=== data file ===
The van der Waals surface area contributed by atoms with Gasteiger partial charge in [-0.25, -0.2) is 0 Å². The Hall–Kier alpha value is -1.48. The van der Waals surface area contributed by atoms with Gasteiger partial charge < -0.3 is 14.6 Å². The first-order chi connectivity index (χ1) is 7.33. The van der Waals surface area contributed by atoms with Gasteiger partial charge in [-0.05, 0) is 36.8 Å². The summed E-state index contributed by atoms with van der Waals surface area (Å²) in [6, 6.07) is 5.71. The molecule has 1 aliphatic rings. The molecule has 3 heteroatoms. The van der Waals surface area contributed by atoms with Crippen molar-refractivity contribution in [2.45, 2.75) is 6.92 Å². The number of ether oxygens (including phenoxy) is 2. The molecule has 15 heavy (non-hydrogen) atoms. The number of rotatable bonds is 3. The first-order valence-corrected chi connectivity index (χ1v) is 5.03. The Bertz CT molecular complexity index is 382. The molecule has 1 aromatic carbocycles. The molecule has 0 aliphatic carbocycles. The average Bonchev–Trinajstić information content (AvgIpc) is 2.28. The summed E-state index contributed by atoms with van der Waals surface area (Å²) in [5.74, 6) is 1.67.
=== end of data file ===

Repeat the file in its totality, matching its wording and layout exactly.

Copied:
The van der Waals surface area contributed by atoms with Gasteiger partial charge in [-0.25, -0.2) is 0 Å². The Hall–Kier alpha value is -1.48. The van der Waals surface area contributed by atoms with Gasteiger partial charge < -0.3 is 14.6 Å². The first-order chi connectivity index (χ1) is 7.33. The van der Waals surface area contributed by atoms with Gasteiger partial charge in [-0.05, 0) is 36.8 Å². The summed E-state index contributed by atoms with van der Waals surface area (Å²) in [6, 6.07) is 5.71. The molecule has 1 aliphatic rings. The molecule has 3 heteroatoms. The van der Waals surface area contributed by atoms with Crippen molar-refractivity contribution in [2.45, 2.75) is 6.92 Å². The number of ether oxygens (including phenoxy) is 2. The molecule has 15 heavy (non-hydrogen) atoms. The number of rotatable bonds is 3. The first-order valence-corrected chi connectivity index (χ1v) is 5.03. The Bertz CT molecular complexity index is 382. The molecule has 1 aromatic carbocycles. The molecule has 0 aliphatic carbocycles. The average Bonchev–Trinajstić information content (AvgIpc) is 2.28. The summed E-state index contributed by atoms with van der Waals surface area (Å²) in [5.74, 6) is 1.67.